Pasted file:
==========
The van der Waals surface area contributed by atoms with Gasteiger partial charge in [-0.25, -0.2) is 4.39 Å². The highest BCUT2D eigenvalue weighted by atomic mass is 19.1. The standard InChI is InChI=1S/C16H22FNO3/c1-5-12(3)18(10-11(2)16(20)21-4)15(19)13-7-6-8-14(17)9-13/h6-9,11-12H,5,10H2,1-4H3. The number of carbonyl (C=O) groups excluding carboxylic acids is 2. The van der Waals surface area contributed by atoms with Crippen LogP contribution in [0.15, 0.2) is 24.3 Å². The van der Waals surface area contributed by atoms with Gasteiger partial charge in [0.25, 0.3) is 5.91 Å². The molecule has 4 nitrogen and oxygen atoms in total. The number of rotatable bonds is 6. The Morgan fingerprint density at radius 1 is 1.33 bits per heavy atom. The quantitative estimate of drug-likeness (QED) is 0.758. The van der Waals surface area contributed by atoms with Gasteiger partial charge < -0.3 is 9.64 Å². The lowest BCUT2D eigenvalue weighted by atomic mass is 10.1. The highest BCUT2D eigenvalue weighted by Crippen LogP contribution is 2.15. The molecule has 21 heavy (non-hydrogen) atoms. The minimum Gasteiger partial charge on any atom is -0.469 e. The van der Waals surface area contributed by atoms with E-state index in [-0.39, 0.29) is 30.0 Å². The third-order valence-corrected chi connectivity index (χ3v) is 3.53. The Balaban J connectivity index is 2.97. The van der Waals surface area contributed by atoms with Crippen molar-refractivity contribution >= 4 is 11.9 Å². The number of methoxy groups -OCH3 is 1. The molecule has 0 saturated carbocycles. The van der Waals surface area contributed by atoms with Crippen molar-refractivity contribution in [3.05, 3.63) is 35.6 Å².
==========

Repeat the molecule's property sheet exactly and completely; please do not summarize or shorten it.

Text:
The van der Waals surface area contributed by atoms with Gasteiger partial charge in [-0.25, -0.2) is 4.39 Å². The highest BCUT2D eigenvalue weighted by atomic mass is 19.1. The standard InChI is InChI=1S/C16H22FNO3/c1-5-12(3)18(10-11(2)16(20)21-4)15(19)13-7-6-8-14(17)9-13/h6-9,11-12H,5,10H2,1-4H3. The number of carbonyl (C=O) groups excluding carboxylic acids is 2. The van der Waals surface area contributed by atoms with Crippen LogP contribution in [0.15, 0.2) is 24.3 Å². The van der Waals surface area contributed by atoms with Gasteiger partial charge in [0.25, 0.3) is 5.91 Å². The molecule has 4 nitrogen and oxygen atoms in total. The number of rotatable bonds is 6. The Morgan fingerprint density at radius 1 is 1.33 bits per heavy atom. The quantitative estimate of drug-likeness (QED) is 0.758. The van der Waals surface area contributed by atoms with Gasteiger partial charge < -0.3 is 9.64 Å². The lowest BCUT2D eigenvalue weighted by atomic mass is 10.1. The highest BCUT2D eigenvalue weighted by Crippen LogP contribution is 2.15. The molecule has 21 heavy (non-hydrogen) atoms. The minimum Gasteiger partial charge on any atom is -0.469 e. The van der Waals surface area contributed by atoms with E-state index in [-0.39, 0.29) is 30.0 Å². The third-order valence-corrected chi connectivity index (χ3v) is 3.53. The Balaban J connectivity index is 2.97. The van der Waals surface area contributed by atoms with Crippen molar-refractivity contribution >= 4 is 11.9 Å². The number of methoxy groups -OCH3 is 1. The molecule has 0 saturated carbocycles. The van der Waals surface area contributed by atoms with Crippen molar-refractivity contribution in [3.05, 3.63) is 35.6 Å².